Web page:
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France, Germany, and Italy have reached an agreement on how artificial intelligence (AI) should be regulated, according to a joint paper. The initiative supports “mandatory self-regulation through codes of conduct” for advanced AI foundation models, including large language models (LLMs), which are designed to deliver a wide range of outcomes. The joint paper is reported to note that the intrinsic risks lie in the application of AI systems rather than in the technology itself.

Major economic powers are moving with a more concerted urgency to position themselves to regulate AI, and now big data in languages that go beyond consent and internal compliance.  Recently the UK government held an AI Safety Summit and the Germans have followed with a digital summit bringing together industry, policy-makers and research interests.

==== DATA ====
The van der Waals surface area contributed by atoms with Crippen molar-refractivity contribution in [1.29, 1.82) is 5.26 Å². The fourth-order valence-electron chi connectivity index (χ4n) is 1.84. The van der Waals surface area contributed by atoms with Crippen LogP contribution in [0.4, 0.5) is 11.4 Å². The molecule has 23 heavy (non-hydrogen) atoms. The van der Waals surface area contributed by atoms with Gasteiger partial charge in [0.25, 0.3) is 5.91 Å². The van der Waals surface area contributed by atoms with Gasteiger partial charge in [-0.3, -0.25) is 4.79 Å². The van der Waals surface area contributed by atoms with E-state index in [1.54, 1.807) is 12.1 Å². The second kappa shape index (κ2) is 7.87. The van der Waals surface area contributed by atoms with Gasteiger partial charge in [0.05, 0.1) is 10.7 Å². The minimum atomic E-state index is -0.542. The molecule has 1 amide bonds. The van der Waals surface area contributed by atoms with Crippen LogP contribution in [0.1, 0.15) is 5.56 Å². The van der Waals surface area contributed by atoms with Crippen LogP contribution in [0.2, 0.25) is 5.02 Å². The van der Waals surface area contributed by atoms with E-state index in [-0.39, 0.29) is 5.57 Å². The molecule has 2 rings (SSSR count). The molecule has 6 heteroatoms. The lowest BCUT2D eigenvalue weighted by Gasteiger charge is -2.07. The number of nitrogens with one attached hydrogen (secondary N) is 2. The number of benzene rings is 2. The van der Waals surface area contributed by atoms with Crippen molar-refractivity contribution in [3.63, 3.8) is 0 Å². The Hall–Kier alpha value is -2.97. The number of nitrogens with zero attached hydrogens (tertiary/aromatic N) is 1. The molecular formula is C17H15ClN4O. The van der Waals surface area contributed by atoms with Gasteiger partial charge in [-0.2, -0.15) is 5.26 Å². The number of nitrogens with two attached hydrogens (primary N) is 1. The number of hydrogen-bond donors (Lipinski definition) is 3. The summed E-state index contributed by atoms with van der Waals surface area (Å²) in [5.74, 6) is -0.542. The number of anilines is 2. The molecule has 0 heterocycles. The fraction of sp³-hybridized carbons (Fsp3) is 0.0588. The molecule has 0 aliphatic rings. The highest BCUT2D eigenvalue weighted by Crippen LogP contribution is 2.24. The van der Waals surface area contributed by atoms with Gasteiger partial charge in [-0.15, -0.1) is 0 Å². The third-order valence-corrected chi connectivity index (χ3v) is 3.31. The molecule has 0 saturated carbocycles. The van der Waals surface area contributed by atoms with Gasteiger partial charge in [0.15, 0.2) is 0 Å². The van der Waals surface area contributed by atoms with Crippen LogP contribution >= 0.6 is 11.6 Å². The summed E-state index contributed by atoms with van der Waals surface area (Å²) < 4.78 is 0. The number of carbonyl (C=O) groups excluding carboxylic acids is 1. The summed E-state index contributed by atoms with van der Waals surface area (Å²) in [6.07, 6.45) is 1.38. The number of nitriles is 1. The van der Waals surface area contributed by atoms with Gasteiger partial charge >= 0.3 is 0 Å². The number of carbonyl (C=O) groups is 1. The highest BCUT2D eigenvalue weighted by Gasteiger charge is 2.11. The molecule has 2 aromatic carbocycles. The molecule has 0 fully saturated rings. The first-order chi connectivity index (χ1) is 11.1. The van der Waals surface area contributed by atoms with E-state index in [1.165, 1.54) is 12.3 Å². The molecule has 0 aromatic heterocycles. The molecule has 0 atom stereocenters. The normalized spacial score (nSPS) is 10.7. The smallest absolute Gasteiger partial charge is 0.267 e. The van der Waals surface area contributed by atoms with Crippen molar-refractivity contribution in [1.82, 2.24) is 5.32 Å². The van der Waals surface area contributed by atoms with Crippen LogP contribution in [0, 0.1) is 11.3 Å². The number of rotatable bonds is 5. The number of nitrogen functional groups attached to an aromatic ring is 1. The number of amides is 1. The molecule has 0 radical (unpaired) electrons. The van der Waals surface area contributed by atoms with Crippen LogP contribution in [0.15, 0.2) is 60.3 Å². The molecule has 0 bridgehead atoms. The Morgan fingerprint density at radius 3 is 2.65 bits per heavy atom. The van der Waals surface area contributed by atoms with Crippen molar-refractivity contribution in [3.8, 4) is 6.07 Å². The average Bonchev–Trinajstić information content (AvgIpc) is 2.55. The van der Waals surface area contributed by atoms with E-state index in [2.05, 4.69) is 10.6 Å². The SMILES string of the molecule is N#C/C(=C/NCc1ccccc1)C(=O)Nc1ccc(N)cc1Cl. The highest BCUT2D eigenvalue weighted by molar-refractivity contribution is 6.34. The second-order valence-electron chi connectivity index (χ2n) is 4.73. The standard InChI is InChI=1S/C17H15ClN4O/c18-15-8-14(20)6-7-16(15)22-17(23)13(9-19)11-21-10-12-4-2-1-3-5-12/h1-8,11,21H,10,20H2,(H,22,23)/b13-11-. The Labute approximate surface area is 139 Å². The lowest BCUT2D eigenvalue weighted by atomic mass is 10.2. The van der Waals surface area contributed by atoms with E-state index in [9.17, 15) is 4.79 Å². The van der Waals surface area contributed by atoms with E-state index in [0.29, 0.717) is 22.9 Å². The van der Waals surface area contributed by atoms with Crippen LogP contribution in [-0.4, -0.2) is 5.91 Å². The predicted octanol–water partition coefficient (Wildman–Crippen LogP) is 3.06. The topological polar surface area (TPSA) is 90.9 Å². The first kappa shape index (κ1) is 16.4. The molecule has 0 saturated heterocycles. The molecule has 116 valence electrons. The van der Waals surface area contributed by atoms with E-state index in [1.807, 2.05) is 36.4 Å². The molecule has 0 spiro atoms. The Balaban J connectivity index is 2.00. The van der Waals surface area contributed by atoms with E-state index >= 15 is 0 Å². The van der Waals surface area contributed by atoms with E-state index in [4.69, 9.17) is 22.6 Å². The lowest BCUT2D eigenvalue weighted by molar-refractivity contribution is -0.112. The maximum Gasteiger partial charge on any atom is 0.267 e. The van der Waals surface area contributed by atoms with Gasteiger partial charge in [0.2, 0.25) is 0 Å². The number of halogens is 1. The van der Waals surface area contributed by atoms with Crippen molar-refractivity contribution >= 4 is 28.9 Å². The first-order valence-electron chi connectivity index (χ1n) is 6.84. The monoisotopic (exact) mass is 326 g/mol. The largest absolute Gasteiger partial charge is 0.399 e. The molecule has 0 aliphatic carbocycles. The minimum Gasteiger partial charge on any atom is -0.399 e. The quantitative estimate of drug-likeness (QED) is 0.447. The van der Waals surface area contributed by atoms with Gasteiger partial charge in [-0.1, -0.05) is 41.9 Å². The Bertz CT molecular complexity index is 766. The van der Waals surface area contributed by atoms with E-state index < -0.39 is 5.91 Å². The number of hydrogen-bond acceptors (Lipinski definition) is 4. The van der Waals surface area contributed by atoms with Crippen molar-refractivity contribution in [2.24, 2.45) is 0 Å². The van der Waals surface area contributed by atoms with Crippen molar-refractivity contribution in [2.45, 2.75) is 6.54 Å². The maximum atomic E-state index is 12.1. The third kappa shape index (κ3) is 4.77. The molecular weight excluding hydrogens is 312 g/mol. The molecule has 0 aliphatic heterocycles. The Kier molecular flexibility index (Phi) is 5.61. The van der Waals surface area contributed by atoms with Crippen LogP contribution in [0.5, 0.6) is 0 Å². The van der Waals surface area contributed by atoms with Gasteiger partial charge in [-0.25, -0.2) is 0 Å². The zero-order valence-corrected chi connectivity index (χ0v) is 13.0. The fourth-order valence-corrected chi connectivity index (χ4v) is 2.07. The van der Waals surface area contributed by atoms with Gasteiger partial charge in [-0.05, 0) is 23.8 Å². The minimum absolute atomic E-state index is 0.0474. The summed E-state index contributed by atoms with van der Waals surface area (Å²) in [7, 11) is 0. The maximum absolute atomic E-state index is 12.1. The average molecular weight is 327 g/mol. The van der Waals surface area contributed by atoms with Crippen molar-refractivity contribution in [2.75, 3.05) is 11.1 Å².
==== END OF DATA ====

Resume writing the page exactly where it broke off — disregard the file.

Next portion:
The joint paper makes interesting reading – in summary (after rehearsing some of the anticipated benefits from other EU regulatory initiatives):

  • We believe that regulation on general-purpose AI systems seems more in line with the risk-based approach. The inherent risks lie in the application of AI systems rather than in the technology itself. European standards can support this approach following the new legislative framework.

  • When it comes to foundation models, we oppose setting untested norms and suggest building, in the meantime, mandatory self-regulation through codes of conduct. They could follow principles defined at the G7 level through the Hiroshima process and the approach of Article 69 of the draft AI Act and would ensure the necessary transparency and flow of information in the value chain as well as the security of the foundation models against abuse.

  • To implement our proposed approach, developers of foundation models would have to define model cards.

  • Defining model cards and making them available for each foundation model constitutes the mandatory element of this self-regulation.